Globalization exports jobs and imports welfare scroungers making it a double blow to the West. The outbound jobs and the inbound migrant swarms punish countries with higher standards of living and human rights by depriving them of both. It’s hard to think of any better way to destroy a civilization.
The political and social gifts of globalization have been every bit as destructive as its economic effects.
Globalization doesn’t just make it possible for a million Muslims to show up in Germany, but for transnational Islamic terror organizations like Al Qaeda or ISIS to operate. It’s no coincidence that they took off with globalization. Or that globalized Islamic terror networks have used the machinery of globalization: jet planes, trains, human trafficking, the internet and multicultural cities to wreak havoc.
Instead of binding the world closer together, globalization financed a renewed wave of aggression by former failed Communist states and enabled Islamic terrorists to strike deep in the heart of the West.
Globalization finances China’s expansionism program in the South China Sea and a growing conflict that could lead to a regional war. It allowed the Russians to turn Americans against each other by pretending to be everyone from Black Lives Matter to Republicans on the internet. And it allows Islamic terrorists thousands of miles away to coordinate devastating attacks across America and Europe.
The internet, once the symbol of globalization, hasn’t brought us together. Instead it tore us apart into warring tribes living in separate bubbles. A generation raised on the internet has become the most intolerant of free speech in a century. And even the pro-globalization media is demanding new means of censoring social media and the internet to fight “fake news” from the political opposition.
The ambitious dreams of globalization that once appeared to unite big government advocates on the left with free marketers on the right have become a nightmare. Their failures have led to a renewed affinity for Socialism and even Communism on the left. The rise of Bernie Sanders and the growing comfort with Socialism among Democrats are road signs of the rejection of a free market. And on the right, populist nationalism is displacing an unquestioning commitment to a free market.
But globalization is also a global failure. It has driven China into a blind alley of economic bubbles, compulsive spending and colonialism. China is rapidly replicating a century’s worth of Western economic progress in a matter of decades. And it’s replicating the same problems and the same dead end. It won’t find the solutions by seeking cheap labor in Africa or by distracting its population with a new war.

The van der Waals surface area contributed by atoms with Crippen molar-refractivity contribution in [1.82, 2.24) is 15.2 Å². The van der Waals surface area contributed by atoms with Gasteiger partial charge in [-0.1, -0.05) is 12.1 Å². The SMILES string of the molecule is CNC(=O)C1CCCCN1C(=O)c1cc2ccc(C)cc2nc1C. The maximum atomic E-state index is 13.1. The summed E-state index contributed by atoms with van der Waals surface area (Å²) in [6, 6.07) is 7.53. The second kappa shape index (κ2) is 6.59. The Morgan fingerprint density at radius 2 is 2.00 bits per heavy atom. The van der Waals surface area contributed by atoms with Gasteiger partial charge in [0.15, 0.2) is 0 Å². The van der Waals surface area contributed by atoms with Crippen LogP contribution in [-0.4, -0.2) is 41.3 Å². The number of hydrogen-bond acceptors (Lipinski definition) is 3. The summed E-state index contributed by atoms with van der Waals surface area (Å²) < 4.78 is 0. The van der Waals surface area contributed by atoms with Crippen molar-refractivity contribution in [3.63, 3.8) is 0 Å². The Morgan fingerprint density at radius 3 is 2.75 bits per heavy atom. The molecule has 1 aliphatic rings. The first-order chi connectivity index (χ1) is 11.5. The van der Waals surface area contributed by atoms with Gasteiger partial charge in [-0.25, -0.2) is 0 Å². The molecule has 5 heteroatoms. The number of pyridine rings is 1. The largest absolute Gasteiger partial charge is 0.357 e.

Globalization interlinks economies and societies often more by their weaknesses than by their strengths. It exports instability more easily than stability and conflict more easily than progress.
Sophisticated systems are more vulnerable than primitive ones. It’s why Afghanistan and Iraq made more of an enduring mark on America than the other way around. In a globalized world, colonialism works in reverse with unstable societies exporting their instability to stable societies. The prophets of globalism marveled at the internationalization of culture. But culture in traditional societies goes far deeper than Marvel or Harry Potter. It’s only in the West, where culture, tradition and religion are being lost, that pop culture becomes culture. And that identity becomes equally shallow and unstable.
Globalization isn’t bringing us to a bright new golden age, but to an old age of iron. The new colonialism is being carried out by those cultures with a strong sense of identity against post-moderns who lack it. The decline of Western nations doesn’t open the door to a world government, but to the rising power of China, Russia and Iran. All our social progress has left us more intolerant and divided than ever.
Tearing down borders, physical, economic and cultural, hasn’t made us more open. Instead we live in hostile, divisive and unstable societies that pride themselves on their “openness” even as they unveil new schemes for censoring the internet, restraining free speech and punishing social dissent.
Globalization is a dead end. Open societies are open internally and mutually to people and ideas that share the premise of that ‘openness’. Not with those who hate them. Free markets are free when they interact with other free markets, not totalitarian slave labor camps that can always win on price.
As globalization falls, we can rebuild functional nation states or be swept away with the global flood.